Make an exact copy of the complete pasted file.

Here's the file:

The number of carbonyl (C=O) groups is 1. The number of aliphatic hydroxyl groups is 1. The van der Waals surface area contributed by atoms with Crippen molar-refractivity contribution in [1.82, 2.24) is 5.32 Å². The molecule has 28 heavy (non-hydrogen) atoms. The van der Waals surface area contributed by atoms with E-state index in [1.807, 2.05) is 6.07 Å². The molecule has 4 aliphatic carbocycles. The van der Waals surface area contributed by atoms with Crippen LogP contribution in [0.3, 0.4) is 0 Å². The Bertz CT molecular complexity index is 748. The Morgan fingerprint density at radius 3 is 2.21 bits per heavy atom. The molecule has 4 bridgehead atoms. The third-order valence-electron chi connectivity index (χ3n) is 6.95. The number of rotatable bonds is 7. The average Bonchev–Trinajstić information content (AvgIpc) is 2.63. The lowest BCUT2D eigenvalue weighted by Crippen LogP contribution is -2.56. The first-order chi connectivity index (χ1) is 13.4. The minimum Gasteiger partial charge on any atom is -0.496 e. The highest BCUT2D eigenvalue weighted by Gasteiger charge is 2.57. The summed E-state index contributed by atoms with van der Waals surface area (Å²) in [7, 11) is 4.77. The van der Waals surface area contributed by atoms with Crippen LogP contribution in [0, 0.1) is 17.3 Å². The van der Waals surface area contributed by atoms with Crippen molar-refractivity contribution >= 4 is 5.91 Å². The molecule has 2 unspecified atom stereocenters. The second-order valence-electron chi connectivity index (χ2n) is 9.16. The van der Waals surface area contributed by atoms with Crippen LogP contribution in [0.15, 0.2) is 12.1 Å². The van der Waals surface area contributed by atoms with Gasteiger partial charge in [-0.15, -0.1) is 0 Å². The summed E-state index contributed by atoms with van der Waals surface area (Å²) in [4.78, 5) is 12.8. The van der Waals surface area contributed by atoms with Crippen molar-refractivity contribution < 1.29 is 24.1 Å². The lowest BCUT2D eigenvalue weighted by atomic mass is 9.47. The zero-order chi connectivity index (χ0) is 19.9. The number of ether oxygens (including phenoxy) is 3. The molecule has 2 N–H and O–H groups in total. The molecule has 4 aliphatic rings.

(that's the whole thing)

The number of carbonyl (C=O) groups is 1. The number of aliphatic hydroxyl groups is 1. The van der Waals surface area contributed by atoms with Crippen molar-refractivity contribution in [1.82, 2.24) is 5.32 Å². The molecule has 28 heavy (non-hydrogen) atoms. The van der Waals surface area contributed by atoms with E-state index in [1.807, 2.05) is 6.07 Å². The molecule has 4 aliphatic carbocycles. The van der Waals surface area contributed by atoms with Crippen LogP contribution in [0.3, 0.4) is 0 Å². The Bertz CT molecular complexity index is 748. The Morgan fingerprint density at radius 3 is 2.21 bits per heavy atom. The molecule has 4 bridgehead atoms. The third-order valence-electron chi connectivity index (χ3n) is 6.95. The number of rotatable bonds is 7. The average Bonchev–Trinajstić information content (AvgIpc) is 2.63. The lowest BCUT2D eigenvalue weighted by Crippen LogP contribution is -2.56. The first-order chi connectivity index (χ1) is 13.4. The minimum Gasteiger partial charge on any atom is -0.496 e. The highest BCUT2D eigenvalue weighted by Gasteiger charge is 2.57. The summed E-state index contributed by atoms with van der Waals surface area (Å²) in [7, 11) is 4.77. The van der Waals surface area contributed by atoms with Crippen LogP contribution in [0, 0.1) is 17.3 Å². The van der Waals surface area contributed by atoms with Crippen molar-refractivity contribution >= 4 is 5.91 Å². The molecule has 2 unspecified atom stereocenters. The second-order valence-electron chi connectivity index (χ2n) is 9.16. The van der Waals surface area contributed by atoms with Crippen LogP contribution in [0.15, 0.2) is 12.1 Å². The van der Waals surface area contributed by atoms with Gasteiger partial charge in [-0.15, -0.1) is 0 Å². The summed E-state index contributed by atoms with van der Waals surface area (Å²) in [4.78, 5) is 12.8. The van der Waals surface area contributed by atoms with Crippen molar-refractivity contribution < 1.29 is 24.1 Å². The lowest BCUT2D eigenvalue weighted by atomic mass is 9.47. The zero-order chi connectivity index (χ0) is 19.9. The number of ether oxygens (including phenoxy) is 3. The molecule has 2 N–H and O–H groups in total. The molecule has 4 aliphatic rings.